Pakistan's prime minister says a recent surge in fighting in the country's tribal regions bordering Afghanistan is the result of the government's more aggressive stance against terrorists. VOA's Alex Villarreal reports from Washington.
Appearing on CNN's Late Edition Sunday program, Pakistani Prime Minister Shaukat Aziz said the government has played an important role in fighting terrorism.
Mr. Aziz dismissed claims that last week's deadly clashes between Pakistani troops and pro-Taleban militants in the tribal region of North Waziristan show the government is failing in its efforts.
"We have not taken our eye off the ball," said Shaukat Aziz. "In fact, the intensity of engagement by the opposing parties has increased, because we are taking them on. We are not looking the other way. And why are we doing this? We are doing this because we think terrorism is no solution to any problem, and we believe that these elements have to be engaged and taken care of."
Last week, Pakistani authorities said 250 people had been killed in the area during four days of fighting. The renewed violence sparked accusations of the government's ineffectiveness in fighting the Taleban and al-Qaida along the border with Afghanistan.
A White House Homeland Security report released earlier this month said al-Qaida had "regenerated a safe haven" in Pakistan's tribal areas, which could help facilitate another attack on the United States.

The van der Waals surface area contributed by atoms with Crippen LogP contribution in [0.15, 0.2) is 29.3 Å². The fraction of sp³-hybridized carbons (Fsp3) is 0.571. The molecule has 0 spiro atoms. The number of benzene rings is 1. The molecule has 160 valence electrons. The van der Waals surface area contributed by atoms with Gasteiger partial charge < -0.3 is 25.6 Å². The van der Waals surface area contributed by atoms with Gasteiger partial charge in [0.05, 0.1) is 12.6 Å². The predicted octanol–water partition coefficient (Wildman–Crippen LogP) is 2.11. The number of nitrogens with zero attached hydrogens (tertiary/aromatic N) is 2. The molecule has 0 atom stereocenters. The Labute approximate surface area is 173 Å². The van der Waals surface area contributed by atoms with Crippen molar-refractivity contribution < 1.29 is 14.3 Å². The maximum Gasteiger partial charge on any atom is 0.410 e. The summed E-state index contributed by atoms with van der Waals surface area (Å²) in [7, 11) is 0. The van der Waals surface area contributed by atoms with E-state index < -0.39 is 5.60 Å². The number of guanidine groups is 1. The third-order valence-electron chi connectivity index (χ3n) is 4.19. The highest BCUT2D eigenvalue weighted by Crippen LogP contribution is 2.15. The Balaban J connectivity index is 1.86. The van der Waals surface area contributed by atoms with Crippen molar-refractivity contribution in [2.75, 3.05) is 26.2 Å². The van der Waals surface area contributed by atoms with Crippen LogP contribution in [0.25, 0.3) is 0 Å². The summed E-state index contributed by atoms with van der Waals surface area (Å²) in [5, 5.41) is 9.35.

But Mr. Aziz said Pakistan has not weakened its stance.
"Pakistan will never allow any people from outside Pakistan to take safe haven here and then have our territory used to endanger the security of any other country," he said. "And, we will not tolerate this and we will not allow anyone to do so. That is why we are engaging with elements who do cross over."
Pakistan is a key ally of the United States in its war on terror. The country has deployed about 90,000 troops to the border regions.
But Mr. Aziz said the fight cannot be won by Pakistan alone. He said the presence of coalition forces in Afghanistan drives terrorists into Pakistan's tribal regions, and the faster Afghanistan can handle its own security, the safer those areas will be.
"We are also encouraging the other side, which means the Afghan side, to build more posts and have more troops on their side of the border, because what we see is a very heavy concentration of troops on our side, but then, once - when they cross over, they are relatively less - they are not intercepted as frequently as they should be," said Aziz.
Violence has escalated in North Waziristan since the collapse in July of a peace deal between the government and pro-Taleban militants. The deal was designed to drive out foreign fighters from the tribal region.
Taleban and al-Qaida militants have taken refuge in Pakistan's tribal regions since U.S.-led forces ended Taleban rule in Afghanistan in 2001.